Keeping track of a vast range of domain information, especially with the Internet’s rapid growth, is quite challenging for domainers and registrars. However, WHOIS data can help tackle multiple issues that these specialists face on a daily basis. Moreover, access to domain details can provide a lot of insights that were previously unavailable or hard to obtain. Let’s take a look.
In many of the aforementioned applications, it is equally important to find out who an actual IP address is assigned to and which part of the network it belongs to. Technically, it necessary and sufficient for a device to have an IP address to be able to communicate on the network. As it is sufficient, there are nodes which are not assigned a domain name. However, in every communication it is necessary for the IP address to be able to be tracked back at least. This makes IP WHOIS data useful in many of the aforementioned applications, and indeed essential for IT security. In a typical server log, for instance, we have IP addresses whose ownership can be identified via its IP WHOIS record obtainable by the WHOIS protocol.
If the answer to the above question is “no”, “looking forward to, but don’t know how”, or god forbid, “why would I want to do that?”, then you are just in the right place! Businesses always need to protect their brand from bad actors who can spoil their reputation, while at the same time, also try & stay a step ahead of their competition. And why only businesses, security teams also need to constantly keep a track of threats in order to pre-empt & proactively curb online attacks. The internet has made a lot of information easily accessible, but getting relevant, timely & proactive Intel is the key for staying a step ahead whether it is to protect your brand or to prevent a hacker from committing an online crime. Reactive in today’s day & age is longer a solution for success.
When it comes to business security management, knowing the “where” of a potential threat can be as important as or even more important than the “who” or “when.” The reasons for this are fairly easy to understand. The nature of litigation and the location of sensitive property or facilities make it necessary for companies to understand all the potential threats to both their own safety and that of their stakeholders, and to take the necessary steps to protect and safeguard that property.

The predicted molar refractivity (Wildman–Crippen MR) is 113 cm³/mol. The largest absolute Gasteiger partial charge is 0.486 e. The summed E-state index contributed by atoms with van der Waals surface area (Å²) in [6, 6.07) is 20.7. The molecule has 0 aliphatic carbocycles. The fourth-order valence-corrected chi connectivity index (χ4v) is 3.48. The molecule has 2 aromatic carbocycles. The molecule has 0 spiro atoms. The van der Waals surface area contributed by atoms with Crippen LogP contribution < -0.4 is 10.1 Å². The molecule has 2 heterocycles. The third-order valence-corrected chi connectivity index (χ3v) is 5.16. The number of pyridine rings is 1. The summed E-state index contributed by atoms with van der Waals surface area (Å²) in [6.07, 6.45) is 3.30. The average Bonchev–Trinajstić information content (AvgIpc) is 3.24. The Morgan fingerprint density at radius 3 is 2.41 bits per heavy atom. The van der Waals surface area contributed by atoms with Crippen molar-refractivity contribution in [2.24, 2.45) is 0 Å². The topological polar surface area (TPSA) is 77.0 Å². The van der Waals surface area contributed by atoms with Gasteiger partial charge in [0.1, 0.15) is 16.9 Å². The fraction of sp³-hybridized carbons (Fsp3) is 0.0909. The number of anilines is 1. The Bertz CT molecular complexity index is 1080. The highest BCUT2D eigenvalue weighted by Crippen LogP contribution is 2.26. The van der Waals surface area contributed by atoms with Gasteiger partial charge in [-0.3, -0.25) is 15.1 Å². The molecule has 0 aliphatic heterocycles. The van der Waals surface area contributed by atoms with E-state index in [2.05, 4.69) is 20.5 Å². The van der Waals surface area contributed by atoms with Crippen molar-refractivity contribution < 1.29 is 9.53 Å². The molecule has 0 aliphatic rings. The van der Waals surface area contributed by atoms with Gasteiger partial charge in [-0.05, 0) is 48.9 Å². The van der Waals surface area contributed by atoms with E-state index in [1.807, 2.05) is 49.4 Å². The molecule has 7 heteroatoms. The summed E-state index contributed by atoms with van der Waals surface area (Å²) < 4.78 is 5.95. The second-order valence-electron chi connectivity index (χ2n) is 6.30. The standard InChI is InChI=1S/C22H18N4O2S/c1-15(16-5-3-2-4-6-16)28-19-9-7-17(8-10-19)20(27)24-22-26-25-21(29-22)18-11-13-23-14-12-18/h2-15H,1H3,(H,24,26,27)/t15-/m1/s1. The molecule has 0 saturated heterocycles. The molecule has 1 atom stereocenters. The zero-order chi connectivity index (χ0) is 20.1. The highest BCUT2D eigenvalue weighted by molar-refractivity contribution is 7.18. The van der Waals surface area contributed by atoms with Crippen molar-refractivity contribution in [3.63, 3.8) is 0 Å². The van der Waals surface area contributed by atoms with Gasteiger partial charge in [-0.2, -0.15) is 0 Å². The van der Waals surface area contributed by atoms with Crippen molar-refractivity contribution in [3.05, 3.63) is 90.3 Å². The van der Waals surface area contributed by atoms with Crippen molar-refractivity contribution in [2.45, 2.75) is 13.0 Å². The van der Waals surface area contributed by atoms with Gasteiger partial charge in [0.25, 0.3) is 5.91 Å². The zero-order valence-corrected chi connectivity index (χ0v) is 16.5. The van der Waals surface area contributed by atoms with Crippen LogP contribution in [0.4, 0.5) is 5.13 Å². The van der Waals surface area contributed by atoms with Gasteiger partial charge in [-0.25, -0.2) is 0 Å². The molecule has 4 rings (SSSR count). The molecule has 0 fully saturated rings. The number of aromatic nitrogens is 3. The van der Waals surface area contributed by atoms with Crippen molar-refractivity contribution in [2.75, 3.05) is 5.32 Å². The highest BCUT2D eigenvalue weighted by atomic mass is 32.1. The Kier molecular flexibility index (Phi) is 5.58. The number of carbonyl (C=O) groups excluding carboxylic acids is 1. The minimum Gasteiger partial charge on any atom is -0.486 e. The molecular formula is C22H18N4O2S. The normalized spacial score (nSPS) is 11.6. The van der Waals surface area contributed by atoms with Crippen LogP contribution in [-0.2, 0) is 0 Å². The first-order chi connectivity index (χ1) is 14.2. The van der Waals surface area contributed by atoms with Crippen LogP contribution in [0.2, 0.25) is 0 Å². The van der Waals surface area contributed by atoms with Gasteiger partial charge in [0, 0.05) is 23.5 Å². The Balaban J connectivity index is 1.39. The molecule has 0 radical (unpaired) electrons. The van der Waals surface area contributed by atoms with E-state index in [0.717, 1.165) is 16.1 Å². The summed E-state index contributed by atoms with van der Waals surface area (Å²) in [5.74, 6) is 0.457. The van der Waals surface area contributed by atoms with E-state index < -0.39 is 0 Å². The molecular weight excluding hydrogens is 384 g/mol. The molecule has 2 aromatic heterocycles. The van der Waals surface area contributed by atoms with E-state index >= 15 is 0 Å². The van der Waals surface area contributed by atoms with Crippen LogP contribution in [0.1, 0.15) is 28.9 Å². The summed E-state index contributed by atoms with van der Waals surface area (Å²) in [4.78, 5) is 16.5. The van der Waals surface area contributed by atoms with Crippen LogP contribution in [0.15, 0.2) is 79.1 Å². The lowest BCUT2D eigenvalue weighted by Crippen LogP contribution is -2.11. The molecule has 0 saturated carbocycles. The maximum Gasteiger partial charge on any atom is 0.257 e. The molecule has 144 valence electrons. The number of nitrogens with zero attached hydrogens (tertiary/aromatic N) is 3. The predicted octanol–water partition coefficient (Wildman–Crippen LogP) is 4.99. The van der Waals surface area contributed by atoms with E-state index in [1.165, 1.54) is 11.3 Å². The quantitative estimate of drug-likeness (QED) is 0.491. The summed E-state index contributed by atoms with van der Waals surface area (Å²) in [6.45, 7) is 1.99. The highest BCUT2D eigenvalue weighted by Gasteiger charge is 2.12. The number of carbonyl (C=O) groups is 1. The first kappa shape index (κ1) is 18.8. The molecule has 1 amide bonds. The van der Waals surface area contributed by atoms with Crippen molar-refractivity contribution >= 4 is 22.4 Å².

Building trust with customers is a very important aspect for anyone’s business both now and in the future. By looking at how most of the e-commerce platforms have performed, one has to admit that there is a growing demand for goods online. All of this is mainly due to the current technological advancements that have facilitated the growth rate of online-based businesses. As a result, understanding website visitors is crucial to the success of any organization.
Too many people seem to think that some nebulous security force, perhaps, even a form of law enforcement, is engaged in taking down phishing sites. They may not even think about this subject at all. The security force thing is something that couldn’t be farther from the truth. In reality, the security community is a literal community that depends on practitioners finding malicious sources of information and acting on them. It’s a bit like the awareness see-something-say-something mantra. It is difficult to assess how many acts of violence and threats across the internet are revealed through a goodwill party that speaks up. But it happens, all the time. Most of us would prefer a nicer, gentler internet but there are always going to be outliers that see the internet as an opportunity to bait victims into giving up sensitive information and thus being exploited financially.
Threat actors try all kinds of ways to spread their nefarious acts on as many victims as possible. When it comes to phishing, it’s as simple as outright deception. Victims are made to believe they are dealing with a site they trust, after which a perilous cyber trap is triggered, and the damage that ensues can often be irreversible. WHOIS is a valuable tool that can help fortify protections against malicious acts of phishing, thwarting the malicious intent of threat actors before significant threats escalate.